There has been considerable controversy about the question of whether physician-assisted suicide would lead to euthanasia.
Before defining the differences between physician-assisted suicide and euthanasia and categorizing different kinds of euthanasia so that the reader will be equipped to analyze the issues that he or she encounters in such discussions, I want to first give the reader some perspective on this whole question that I believe will make these discussions more fruitful.
Many opponents of physician-assisted suicide are against physician-assisted suicide because they are concerned about euthanasia. When advocates of physician-assisted suicide say “physician-assisted suicide will not lead to euthanasia,” opponents might be mistakenly reassured because they interpret this statement to mean, “there will not be euthanasia.” However, if we examine what is really happening both in the Netherlands and here in the United States, a different meaning to the statement “physician-assisted suicide will not lead to euthanasia” emerges.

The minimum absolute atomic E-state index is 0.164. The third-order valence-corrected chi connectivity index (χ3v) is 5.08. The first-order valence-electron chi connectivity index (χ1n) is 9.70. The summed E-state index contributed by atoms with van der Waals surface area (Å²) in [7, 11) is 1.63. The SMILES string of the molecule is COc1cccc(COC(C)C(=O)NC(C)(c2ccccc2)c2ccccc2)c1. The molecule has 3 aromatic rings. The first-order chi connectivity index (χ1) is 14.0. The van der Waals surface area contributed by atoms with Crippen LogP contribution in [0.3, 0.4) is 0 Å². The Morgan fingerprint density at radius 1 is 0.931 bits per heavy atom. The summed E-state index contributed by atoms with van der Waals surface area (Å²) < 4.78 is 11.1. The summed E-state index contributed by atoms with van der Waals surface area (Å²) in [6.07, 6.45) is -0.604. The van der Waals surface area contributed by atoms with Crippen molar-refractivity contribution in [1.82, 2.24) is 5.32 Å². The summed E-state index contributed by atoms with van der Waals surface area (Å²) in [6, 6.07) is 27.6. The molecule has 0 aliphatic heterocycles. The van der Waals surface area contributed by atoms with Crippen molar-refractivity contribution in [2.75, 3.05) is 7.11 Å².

Unfortunately, as will become clear in this chapter, many kinds of medical decisions that could easily be called euthanasia are already going on. It is too late to worry that physician-assisted suicide will lead to euthanasia, even in the United States.
Nevertheless, as I hope to show in this chapter, it is still important for opponents of euthanasia to oppose physician-assisted suicide. Blocking physicianassisted suicide would not be sufficient to eliminate the deliberate ending of